[14] See id.; Silverman et al., supra note 12, at 5 (explaining that companies facing class action litigation will sometimes opt for a settlement “to avoid the cost and intrusiveness of litigation and potential harm to their brands”).

[15] See Jacobs, supra note 11; Silverman et al., supra note 12; Henry & Guite, supra note 12.

[16] See Silverman et al., supra note 12, at 5; Unparalleled Belgium Heritage Since 1926, GODIVA (noting that Godiva is in its 95th year of chocolate production and that the chocolatier’s chocolate products are available “in more than 100 countries around the world”) (last accessed Oct. 24, 2021).

[17] See Silverman et al., supra note 12, at 5; Cary Silverman, In Search Of The Reasonable Consumer: When Courts Find Food Class Action Litigation Goes Too Far, 86 U. Cin. L. Rev. 1, 4 (2018) (explaining that “large food companies viewed as having ‘deep pockets’” are not the only type of food and beverage manufacturer facing class action lawsuits, but smaller “[family-owned business[es] and startup companies” are “increasingly named in [class action] lawsuits alleging trivial infractions”).

[18] See Hesse v. Godiva Chocolatier, Inc., 463 F. Supp. 3d 453, 467 (S.D.N.Y. 2020) (explaining that there is a “plausible inference . . . that . . . [“Belgium 1926”] represents both the provenance of the company–Belgium, in 1926–and a representation that its chocolates continue to be manufactured there”).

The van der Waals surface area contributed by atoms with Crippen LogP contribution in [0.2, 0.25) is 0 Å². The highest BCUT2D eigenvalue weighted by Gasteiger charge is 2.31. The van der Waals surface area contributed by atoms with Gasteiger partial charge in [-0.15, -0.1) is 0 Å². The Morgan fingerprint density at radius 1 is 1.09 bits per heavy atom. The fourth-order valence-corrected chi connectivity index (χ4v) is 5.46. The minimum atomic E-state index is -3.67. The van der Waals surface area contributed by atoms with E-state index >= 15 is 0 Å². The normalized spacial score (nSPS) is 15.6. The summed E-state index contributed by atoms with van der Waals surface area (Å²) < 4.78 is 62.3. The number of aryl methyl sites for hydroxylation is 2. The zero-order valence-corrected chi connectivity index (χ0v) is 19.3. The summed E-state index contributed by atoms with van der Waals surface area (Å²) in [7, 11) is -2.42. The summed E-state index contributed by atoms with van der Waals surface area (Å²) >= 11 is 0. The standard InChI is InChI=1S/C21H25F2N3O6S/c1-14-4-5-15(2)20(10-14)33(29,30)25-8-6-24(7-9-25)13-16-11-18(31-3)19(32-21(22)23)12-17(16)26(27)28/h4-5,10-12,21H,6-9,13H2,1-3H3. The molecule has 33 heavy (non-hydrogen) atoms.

[19] See id.; Mem. Of L. in Supp. of Pls.’ Mot. Prelim. Apprv. Of Class Action Settl., No. 1:19-cv-0972-AJN (Oct. 12, 2021).

[20] See Hesse, 463 F. Supp. 3d at 467-69 (finding that it is plausible that a reasonable consumer may believe that the use of “Belgium 1926” on Godiva’s chocolate products’ packaging indicates that the company was both founded in Belgium and continues to manufacture its chocolate products in Belgium); Silverman et al., supra note 12, at 5; Jacobs, supra note 11 (quoting corporate food lawyer Pooja S. Nair, who, in discussing class action litigation against food and beverage companies, stated that “[t]he landscape for businesses has become increasingly hostile” and “[i]t’s forcing companies to be more creative, and careful, in how they advertise their products”).